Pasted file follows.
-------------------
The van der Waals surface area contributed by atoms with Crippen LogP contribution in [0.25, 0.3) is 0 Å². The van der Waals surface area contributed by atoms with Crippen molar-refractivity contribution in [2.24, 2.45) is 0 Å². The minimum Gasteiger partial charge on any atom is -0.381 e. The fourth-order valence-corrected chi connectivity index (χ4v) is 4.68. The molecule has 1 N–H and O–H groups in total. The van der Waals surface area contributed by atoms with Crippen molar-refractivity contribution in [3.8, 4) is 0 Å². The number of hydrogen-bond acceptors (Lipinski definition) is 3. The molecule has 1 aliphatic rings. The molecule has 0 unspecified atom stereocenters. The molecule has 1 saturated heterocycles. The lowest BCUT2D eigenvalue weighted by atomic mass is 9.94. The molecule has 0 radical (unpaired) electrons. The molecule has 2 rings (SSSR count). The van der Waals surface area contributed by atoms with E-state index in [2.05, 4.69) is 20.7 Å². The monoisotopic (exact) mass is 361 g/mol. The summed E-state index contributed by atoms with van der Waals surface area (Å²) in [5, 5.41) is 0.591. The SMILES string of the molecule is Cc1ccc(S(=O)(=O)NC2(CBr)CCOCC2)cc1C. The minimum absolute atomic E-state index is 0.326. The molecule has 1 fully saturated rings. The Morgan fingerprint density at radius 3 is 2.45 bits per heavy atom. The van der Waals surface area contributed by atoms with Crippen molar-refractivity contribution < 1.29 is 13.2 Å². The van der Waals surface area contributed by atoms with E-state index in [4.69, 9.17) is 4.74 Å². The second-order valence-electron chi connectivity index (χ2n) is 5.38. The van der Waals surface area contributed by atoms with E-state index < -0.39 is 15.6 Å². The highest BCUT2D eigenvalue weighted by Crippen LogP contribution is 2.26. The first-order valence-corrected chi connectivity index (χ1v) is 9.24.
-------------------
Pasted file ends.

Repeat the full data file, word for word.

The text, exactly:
The van der Waals surface area contributed by atoms with Crippen LogP contribution in [0.25, 0.3) is 0 Å². The van der Waals surface area contributed by atoms with Crippen molar-refractivity contribution in [2.24, 2.45) is 0 Å². The minimum Gasteiger partial charge on any atom is -0.381 e. The fourth-order valence-corrected chi connectivity index (χ4v) is 4.68. The molecule has 1 N–H and O–H groups in total. The van der Waals surface area contributed by atoms with Crippen molar-refractivity contribution in [3.8, 4) is 0 Å². The number of hydrogen-bond acceptors (Lipinski definition) is 3. The molecule has 1 aliphatic rings. The molecule has 0 unspecified atom stereocenters. The molecule has 1 saturated heterocycles. The lowest BCUT2D eigenvalue weighted by atomic mass is 9.94. The molecule has 0 radical (unpaired) electrons. The molecule has 2 rings (SSSR count). The van der Waals surface area contributed by atoms with E-state index in [2.05, 4.69) is 20.7 Å². The monoisotopic (exact) mass is 361 g/mol. The summed E-state index contributed by atoms with van der Waals surface area (Å²) in [5, 5.41) is 0.591. The SMILES string of the molecule is Cc1ccc(S(=O)(=O)NC2(CBr)CCOCC2)cc1C. The minimum absolute atomic E-state index is 0.326. The molecule has 1 fully saturated rings. The Morgan fingerprint density at radius 3 is 2.45 bits per heavy atom. The van der Waals surface area contributed by atoms with Crippen molar-refractivity contribution < 1.29 is 13.2 Å². The van der Waals surface area contributed by atoms with E-state index in [4.69, 9.17) is 4.74 Å². The second-order valence-electron chi connectivity index (χ2n) is 5.38. The van der Waals surface area contributed by atoms with E-state index < -0.39 is 15.6 Å². The highest BCUT2D eigenvalue weighted by Crippen LogP contribution is 2.26. The first-order valence-corrected chi connectivity index (χ1v) is 9.24.